## 3 Overview of Current Project

For the remaining 8 weeks of this program I will be working on a step-by-step program to develop and improve a lattice gas model, beginning with an extremely simple lattice gas simulation on a regular lattice (Square, Equilateral Triangle, or Hexagonal) and hopefully working up to a simulation that incorporates probabilistic aspects from the Boltzmann fluid flow model and thermodynamical attributes like temperature and heat capacity. I am currently in the stage of writing out how I want the classes of my program spread out, and how much encapsulation is needed, so as to be most useful in debugging while properly defining distinct portions of the code as having different functions. A simple test to estimate the accuracy of my model will be to place a small number of distinct particles in a single cell, surrounded by "air" particles, and check to see if the resulting spread is a reasonable solution to the diffusion equation (Read about it here):

$$\frac{∂u}{∂t} = k ∇^2 u + s.$$

The simulation incorporates many physical laws into discrete time and space, the most fundamental of which is conservation of mass and conservation of momentum, which have both been coded and accounted for as of 24-Jun-2012. One feature that distinguished this model from any other Lattice Gas I've seen is the ability to probabilistically account for any speed between 0 (not moving) and 1 (one unit length per time step). However, this allows for an infinite possible velocities, so conservation of momentum can result in a potentially infinite possible configurations after a multi-particle collision. Collisions conserve kinetic energy, a good approximation for large numbers of real-life particles, though the collision algorithm has been written to randomly test possible speeds, and so takes up more time than a more complex recursive algorithm that I do not have the know-how to write.

Current Simulation Pictures

In order to determine the validity of this model, I placed a number of green particles in the center of the lattice, then checked to see if their rate of diffusion matched that of reality, namely that the average of the square of the distances from the origin has a linear relationship with time. The first time I tested this my code was buggy, and not only did it fail when given non integer velocities, the graph was improperly generated.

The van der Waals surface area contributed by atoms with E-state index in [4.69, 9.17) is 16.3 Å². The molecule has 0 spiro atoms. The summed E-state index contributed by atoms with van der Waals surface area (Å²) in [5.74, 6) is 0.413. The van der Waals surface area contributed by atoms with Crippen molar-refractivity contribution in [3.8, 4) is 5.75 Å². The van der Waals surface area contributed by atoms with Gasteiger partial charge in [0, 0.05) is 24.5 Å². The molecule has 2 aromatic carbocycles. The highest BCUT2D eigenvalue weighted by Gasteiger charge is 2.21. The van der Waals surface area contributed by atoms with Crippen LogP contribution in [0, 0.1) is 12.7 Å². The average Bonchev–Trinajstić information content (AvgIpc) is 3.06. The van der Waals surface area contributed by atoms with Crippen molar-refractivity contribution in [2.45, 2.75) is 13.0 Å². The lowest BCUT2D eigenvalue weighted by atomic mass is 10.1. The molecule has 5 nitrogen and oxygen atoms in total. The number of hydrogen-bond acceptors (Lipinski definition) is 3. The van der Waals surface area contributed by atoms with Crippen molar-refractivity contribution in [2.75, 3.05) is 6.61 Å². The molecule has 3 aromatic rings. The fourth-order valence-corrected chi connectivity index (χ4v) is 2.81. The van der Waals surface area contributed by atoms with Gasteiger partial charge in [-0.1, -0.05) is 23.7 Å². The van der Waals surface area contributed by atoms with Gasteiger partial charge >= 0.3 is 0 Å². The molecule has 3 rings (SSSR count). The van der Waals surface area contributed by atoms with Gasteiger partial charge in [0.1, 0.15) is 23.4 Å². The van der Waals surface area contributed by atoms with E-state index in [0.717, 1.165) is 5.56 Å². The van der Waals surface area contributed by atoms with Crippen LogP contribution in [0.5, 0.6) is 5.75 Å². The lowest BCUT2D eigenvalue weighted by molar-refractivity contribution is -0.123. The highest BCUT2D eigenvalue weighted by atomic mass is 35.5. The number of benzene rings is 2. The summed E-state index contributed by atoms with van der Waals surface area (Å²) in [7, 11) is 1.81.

It is not immediately apparent from the graphs shown, but under certain circumstances it becomes obvious that the particles spread outward in a shape that is not (as I had hoped) a circle, but a rhombus. I am reminded of the failure of the HPP lattice gas model (also on a square lattice), which suffered from an unacceptable anisotropy, and was improved upon in the FHP model, which used a hexagonal lattice. And considering the dismal failure of the addition of obstacles and walls into the model, it has become apparent that hexagons are necessary for proper fluid flow, possibly improved upon with more complex irregular lattices.

"The hexagonal grid does not suffer as large anisotropy troubles as those that plague the HPP square grid model, a fortunate fact that is not entirely obvious, and that prompted Frisch to remark that "the symmetry gods are benevolent"." - Wikipedia Article

There are many other features that should also be included into this model:

Hexagonal Lattice

Probabilistic particle collisions

Gravity

Eaters and Spawners

Obstacles

Fixed Temp. Cells

Vector Field Visualization